anxiety was expected and appropriate: he had lost a great deal of his (and
others’) assets, and like the rest of us he had no idea where the bottom was. I
would have been worried if he hadn’t been anxious.
Over the course of several weeks, with the help of some anti-anxiety medication,
his panic subsided as he realized that he would most likely survive
But then something else emerged. He came in one day looking subdued and plopped
down in the chair. “I’m over the anxiety, but now I feel like a loser.” This
from a supremely self-confident guy who was viewed by his colleagues as an
He was not clinically depressed: his sleep, appetite, sex drive and ability to
enjoy himself outside of work were unchanged. This was different.
The problem was that his sense of success and accomplishment was intimately tied
to his financial status; he did not know how to feel competent or good about
himself without this external measure of his value.
He wasn’t the only one. Over the last few months, I have seen a group of
patients, all men, who experienced a near collapse in their self-esteem, though
none of them were clinically depressed.
Another patient summed it up: “I used to be a master-of-the-universe kind of
guy, but this cut me down to size.”
I have plenty of female patients who work in finance at high levels, but none of
them has had this kind of psychological reaction. I can’t pretend this is a
scientific survey, but I wonder if men are more likely than women to respond
this way. At the risk of trading in gender stereotypes, do men rely
disproportionately more on their work for their self-esteem than women do? Or
are they just more vulnerable to the inevitable narcissistic injury that comes
with performing poorly or losing one’s job?
A different patient was puzzled not by his anxiety about the market, but by his
total lack of self-confidence. He had always had an easy intuitive feel for
finance. But in the wake of the market collapse, he seriously questioned his
knowledge and skill.
Each of these patients experienced a sudden loss of the sense of mastery in the
face of the financial meltdown and could not gauge their success or failure
without the only benchmark they knew: a financial profit.
The challenge of maintaining one’s self-esteem without recognition or reward is
daunting. Chances are that if you are impervious to self-doubt and go on feeling
good about yourself in the face of failure, you have either won the
temperamental sweepstakes or you have a real problem tolerating bad news.
Of course, the relationship between self-esteem and achievement can be circular.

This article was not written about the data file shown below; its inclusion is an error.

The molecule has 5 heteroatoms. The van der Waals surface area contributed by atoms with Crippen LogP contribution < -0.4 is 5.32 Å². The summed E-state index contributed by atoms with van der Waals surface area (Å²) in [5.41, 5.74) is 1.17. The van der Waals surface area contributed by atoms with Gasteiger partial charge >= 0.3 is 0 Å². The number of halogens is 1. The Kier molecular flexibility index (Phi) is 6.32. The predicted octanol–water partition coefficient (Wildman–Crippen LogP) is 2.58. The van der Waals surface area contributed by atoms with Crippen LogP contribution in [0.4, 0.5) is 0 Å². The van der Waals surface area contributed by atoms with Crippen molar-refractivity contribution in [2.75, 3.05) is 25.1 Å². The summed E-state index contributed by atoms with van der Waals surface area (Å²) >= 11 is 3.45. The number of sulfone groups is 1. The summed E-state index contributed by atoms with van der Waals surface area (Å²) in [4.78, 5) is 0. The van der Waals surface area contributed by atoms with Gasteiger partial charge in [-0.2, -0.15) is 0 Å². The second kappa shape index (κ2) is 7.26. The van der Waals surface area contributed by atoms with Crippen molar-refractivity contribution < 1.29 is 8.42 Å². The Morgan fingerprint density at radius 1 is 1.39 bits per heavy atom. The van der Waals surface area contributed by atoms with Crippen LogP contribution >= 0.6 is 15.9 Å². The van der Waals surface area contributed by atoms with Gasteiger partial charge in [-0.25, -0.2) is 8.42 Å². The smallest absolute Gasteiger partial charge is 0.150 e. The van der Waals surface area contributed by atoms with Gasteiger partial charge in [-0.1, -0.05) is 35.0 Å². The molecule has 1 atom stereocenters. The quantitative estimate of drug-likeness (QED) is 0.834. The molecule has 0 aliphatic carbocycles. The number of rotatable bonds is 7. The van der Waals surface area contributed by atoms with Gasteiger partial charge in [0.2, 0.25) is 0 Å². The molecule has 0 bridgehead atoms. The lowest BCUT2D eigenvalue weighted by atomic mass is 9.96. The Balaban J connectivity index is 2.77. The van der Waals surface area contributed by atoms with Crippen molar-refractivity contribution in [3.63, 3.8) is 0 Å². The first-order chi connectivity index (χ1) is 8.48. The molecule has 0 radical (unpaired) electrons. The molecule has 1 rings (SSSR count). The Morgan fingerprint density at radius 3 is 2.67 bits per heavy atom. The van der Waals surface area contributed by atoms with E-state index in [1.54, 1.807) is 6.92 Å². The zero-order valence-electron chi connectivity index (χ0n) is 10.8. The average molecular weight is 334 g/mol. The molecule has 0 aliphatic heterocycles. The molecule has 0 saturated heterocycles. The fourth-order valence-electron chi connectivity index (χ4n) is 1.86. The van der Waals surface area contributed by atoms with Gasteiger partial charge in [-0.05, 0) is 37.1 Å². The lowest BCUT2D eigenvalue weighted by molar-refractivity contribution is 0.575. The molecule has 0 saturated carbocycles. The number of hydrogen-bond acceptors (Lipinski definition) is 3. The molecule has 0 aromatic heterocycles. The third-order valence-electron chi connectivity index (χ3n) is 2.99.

Some argue that that the best way to build self-esteem is to tell people at
every turn how nice, smart and talented they are.
That is probably a bad idea if you think that self-esteem and recognition should
be the result of accomplishment; you feel good about yourself, in part, because
you have done something well. On the other hand, it is hard to imagine people
taking the first step without first having some basic notion of self-confidence.
On Wall Street, though, a rising tide lifts many boats and vice versa, which
means that there are many people who succeed — or fail — through no merit or
fault of their own.
This observation might ease a sense of personal responsibility for the economic
crisis, but it was of little comfort to my patients. I think this is because for
many of them, the previously expanding market gave them a sense of power along
with something as strong as a drug: thrill.
The human brain is acutely attuned to rewards like money, sex and drugs. It
turns out that the way a reward is delivered has an enormous impact on its
strength. Unpredictable rewards produce much larger signals in the brain’s
reward circuit than anticipated ones. Your reaction to situations that are
either better or worse than expected is generally stronger to those you can
In a sense, the stock market is like a vast gambling casino where the reward can
be spectacular, but always unpredictable. For many, the lure of investing is the
thrill of uncertain reward. Now that thrill is gone, replaced by anxiety and
My patients lost more than money in the market. Beyond the rush and excitement,
they lost their sense of competence and success. At least temporarily: I have no
doubt that, like the economy, they will recover. But it’s a reminder of just how
fragile our self-confidence can be.
Richard A. Friedman is a professor of psychiatry
at Weill Cornell Medical